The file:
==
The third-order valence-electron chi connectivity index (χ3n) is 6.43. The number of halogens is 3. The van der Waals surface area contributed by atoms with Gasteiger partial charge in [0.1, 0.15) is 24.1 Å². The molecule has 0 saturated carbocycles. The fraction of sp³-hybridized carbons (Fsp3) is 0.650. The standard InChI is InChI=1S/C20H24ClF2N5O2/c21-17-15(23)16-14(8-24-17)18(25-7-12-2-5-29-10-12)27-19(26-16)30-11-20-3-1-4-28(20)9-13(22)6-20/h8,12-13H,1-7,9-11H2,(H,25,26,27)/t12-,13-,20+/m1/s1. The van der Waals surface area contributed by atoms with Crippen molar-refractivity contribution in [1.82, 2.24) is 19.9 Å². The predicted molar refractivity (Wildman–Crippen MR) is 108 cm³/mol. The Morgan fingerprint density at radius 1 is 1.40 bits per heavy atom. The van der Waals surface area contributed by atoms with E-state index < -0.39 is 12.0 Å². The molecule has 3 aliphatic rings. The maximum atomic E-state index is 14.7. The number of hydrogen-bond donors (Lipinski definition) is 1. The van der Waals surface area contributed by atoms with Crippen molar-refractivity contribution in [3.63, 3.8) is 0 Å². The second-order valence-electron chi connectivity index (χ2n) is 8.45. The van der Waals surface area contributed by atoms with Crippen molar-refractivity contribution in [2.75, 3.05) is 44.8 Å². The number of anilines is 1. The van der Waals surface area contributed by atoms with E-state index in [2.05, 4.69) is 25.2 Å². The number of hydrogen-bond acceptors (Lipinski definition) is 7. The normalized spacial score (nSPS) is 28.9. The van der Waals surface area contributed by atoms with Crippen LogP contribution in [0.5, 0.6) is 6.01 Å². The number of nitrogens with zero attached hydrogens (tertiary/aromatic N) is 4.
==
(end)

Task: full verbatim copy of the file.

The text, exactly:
The third-order valence-electron chi connectivity index (χ3n) is 6.43. The number of halogens is 3. The van der Waals surface area contributed by atoms with Gasteiger partial charge in [0.1, 0.15) is 24.1 Å². The molecule has 0 saturated carbocycles. The fraction of sp³-hybridized carbons (Fsp3) is 0.650. The standard InChI is InChI=1S/C20H24ClF2N5O2/c21-17-15(23)16-14(8-24-17)18(25-7-12-2-5-29-10-12)27-19(26-16)30-11-20-3-1-4-28(20)9-13(22)6-20/h8,12-13H,1-7,9-11H2,(H,25,26,27)/t12-,13-,20+/m1/s1. The van der Waals surface area contributed by atoms with Crippen molar-refractivity contribution in [1.82, 2.24) is 19.9 Å². The predicted molar refractivity (Wildman–Crippen MR) is 108 cm³/mol. The Morgan fingerprint density at radius 1 is 1.40 bits per heavy atom. The van der Waals surface area contributed by atoms with E-state index < -0.39 is 12.0 Å². The molecule has 3 aliphatic rings. The maximum atomic E-state index is 14.7. The number of hydrogen-bond donors (Lipinski definition) is 1. The van der Waals surface area contributed by atoms with Crippen molar-refractivity contribution in [3.63, 3.8) is 0 Å². The second-order valence-electron chi connectivity index (χ2n) is 8.45. The van der Waals surface area contributed by atoms with Crippen molar-refractivity contribution in [2.75, 3.05) is 44.8 Å². The number of anilines is 1. The van der Waals surface area contributed by atoms with E-state index in [2.05, 4.69) is 25.2 Å². The number of hydrogen-bond acceptors (Lipinski definition) is 7. The normalized spacial score (nSPS) is 28.9. The van der Waals surface area contributed by atoms with Crippen LogP contribution in [0.5, 0.6) is 6.01 Å². The number of nitrogens with zero attached hydrogens (tertiary/aromatic N) is 4.